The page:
Sunday, September 30, 2007

Interview: Blackjacket

Welcome to the show guys
Doug (D): Thanks for having us.
Mike (M): This is amazing.
Thanks for coming in especially all the way from Quebec City. Which I understand wasn’t an easy drive, even in a normal drive, but then again there was construction.
D: Yeah Highway 20, which is supposed to be three lanes; was closed to one so we were pretty much stopped there for a half hour.
M: We got to know our inner selves you know, reflect for a bit. It was nice.
While breathing carbon monoxide. So introduce yourselves and tell us what you do in the band.
Kenny (K): Okay, we’ll start with me. I’m Kenny Chaos (everyone laughs). I’m the guitar player/lyricist in the band.
D: My name is Doug and I play bass. I do vocals.
M: Since we’ll follow the theme of Kenny Chaos my name is Mike Mayhem. (laughs) Drums and vocals.
D: Or Mike Massacre
Brandon (B): Uh, yeah my name is Brandon bitch. It’s all I got.
M: Alliteration aside we are BLACKJACKET I guess.
Okay so how long has BLACKJACKET been around for?
D: Well, we started in early 2004 and had a couple of line up changes but we’ve been going strong with playing shows and releasing CD’s.
M: Yeah, three years.
And how did the band form?
D: Myself, Kenny and Mike were in another band together and decided that we wanted to form this one because we were really into what this was, so we just decided to start it.
K: We all kind of got together in a basement and said ‘here, this is what we want to do.’
M: I guess like minded kids think alike since we all, you know we’re losers I guess since we didn’t drink or do drugs or whatever. We decided that we just wanted to focus on playing music but we weren’t really a self-proclaimed straight edge band per se, so.
D: And Brandon, he’s been with us for about a week. So..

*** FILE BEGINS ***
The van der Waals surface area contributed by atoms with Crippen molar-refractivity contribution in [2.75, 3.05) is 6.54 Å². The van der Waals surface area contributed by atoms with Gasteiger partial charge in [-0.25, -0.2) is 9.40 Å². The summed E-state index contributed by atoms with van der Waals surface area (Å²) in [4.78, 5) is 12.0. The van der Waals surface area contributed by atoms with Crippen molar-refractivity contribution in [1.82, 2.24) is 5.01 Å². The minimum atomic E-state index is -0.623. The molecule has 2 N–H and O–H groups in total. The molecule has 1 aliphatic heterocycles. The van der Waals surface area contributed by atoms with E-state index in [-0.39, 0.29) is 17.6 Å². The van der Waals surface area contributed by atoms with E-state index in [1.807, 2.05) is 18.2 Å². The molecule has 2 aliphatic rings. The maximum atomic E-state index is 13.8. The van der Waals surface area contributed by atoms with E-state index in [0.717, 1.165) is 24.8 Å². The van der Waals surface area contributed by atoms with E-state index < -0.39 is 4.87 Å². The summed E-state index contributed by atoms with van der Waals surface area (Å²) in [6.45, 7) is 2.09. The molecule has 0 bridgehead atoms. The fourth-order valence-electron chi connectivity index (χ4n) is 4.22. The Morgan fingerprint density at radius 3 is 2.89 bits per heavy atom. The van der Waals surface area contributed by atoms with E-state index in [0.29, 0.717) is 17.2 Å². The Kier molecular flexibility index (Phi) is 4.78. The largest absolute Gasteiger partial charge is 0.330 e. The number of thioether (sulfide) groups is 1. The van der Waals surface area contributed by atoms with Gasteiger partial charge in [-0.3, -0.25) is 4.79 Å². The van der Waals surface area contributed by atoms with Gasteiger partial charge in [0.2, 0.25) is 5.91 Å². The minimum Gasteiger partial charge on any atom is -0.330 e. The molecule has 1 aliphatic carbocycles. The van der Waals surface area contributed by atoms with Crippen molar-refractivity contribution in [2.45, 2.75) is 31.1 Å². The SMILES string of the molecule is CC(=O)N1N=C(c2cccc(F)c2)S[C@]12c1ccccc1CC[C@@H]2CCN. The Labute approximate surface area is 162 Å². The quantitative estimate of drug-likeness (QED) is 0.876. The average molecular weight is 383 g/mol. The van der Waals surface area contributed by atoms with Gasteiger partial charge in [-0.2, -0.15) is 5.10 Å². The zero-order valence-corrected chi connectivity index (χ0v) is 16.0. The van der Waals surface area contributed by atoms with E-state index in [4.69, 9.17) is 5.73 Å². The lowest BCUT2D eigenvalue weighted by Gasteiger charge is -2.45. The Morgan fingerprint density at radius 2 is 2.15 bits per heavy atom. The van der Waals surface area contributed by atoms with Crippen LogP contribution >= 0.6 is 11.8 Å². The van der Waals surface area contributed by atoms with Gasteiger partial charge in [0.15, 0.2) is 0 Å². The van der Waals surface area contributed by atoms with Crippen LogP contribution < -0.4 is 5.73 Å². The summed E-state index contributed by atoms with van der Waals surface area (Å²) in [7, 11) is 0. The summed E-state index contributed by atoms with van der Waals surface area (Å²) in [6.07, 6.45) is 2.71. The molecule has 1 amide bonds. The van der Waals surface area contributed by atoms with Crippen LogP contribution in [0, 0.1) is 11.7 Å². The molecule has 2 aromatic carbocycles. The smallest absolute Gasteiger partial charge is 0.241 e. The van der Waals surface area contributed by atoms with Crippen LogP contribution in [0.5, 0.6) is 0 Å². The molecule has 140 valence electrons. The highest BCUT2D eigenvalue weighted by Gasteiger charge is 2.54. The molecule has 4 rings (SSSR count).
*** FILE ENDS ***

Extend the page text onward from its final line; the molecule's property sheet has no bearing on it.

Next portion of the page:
B: Yeah I’m the new guy.
K: That’s why he’s Brandon bitch.
M: He also plays in a band called I KILLED JESUS around Toronto as well. So you should check them out.
B: That’s right!
So tell us about the band you were in before, what was the band’s name?
D: We were called SLAVES OF SOCIETY, and it was fun for the amount of time we were in the band right up until we started this one.
M: We were only kids then.
What did you sound like?
M: We were pretty much just straight ahead punk rock.
D: More like punk/ska though, it was more like a slower pace like the CLASH almost.
M: The ’77 punk I guess, if you want to label something like that. With a bit of ska.
K: We kind of switched it up a bit too, Mike and the other singer/drummer used to switch it up on drums and vocals.
M: So we used to change.
K: So it used to go from more of a ska to more of a hardcore sound.
M: We all thought “hey, MINOR THREAT was pretty cool.” Since we were all young we tried to emulate that. We just wanted to play fast paced music.
So that’s the difference between the two bands?
Everyone: Yeah, pretty much.
M: And maybe the lyrical content. We focus more on well…
D: Socio-political issues that are pretty important, not a lot of people care but they should.
B: Pfff, whatever.
K: The old band, since two of the guys were kind of party guys and stuff like that there were songs about partying and that was where we parted ways. Because we were the straight edge kids.
D: But we’re not a straight edge band.
K: No.
You were kind of explaining it to me earlier that someone came up to you and said that you were straight edge but you were like ‘Oh, that’s fine. Whatever.’
M: In grade 9 we were like…
K: What the hell is straight edge?
M: Exactly, just walking to school I didn’t find any use to actually do any of that stuff. I’d rather play drums right but people like to label people or things.
It’s like so ‘good, being a nerd has a cool name’.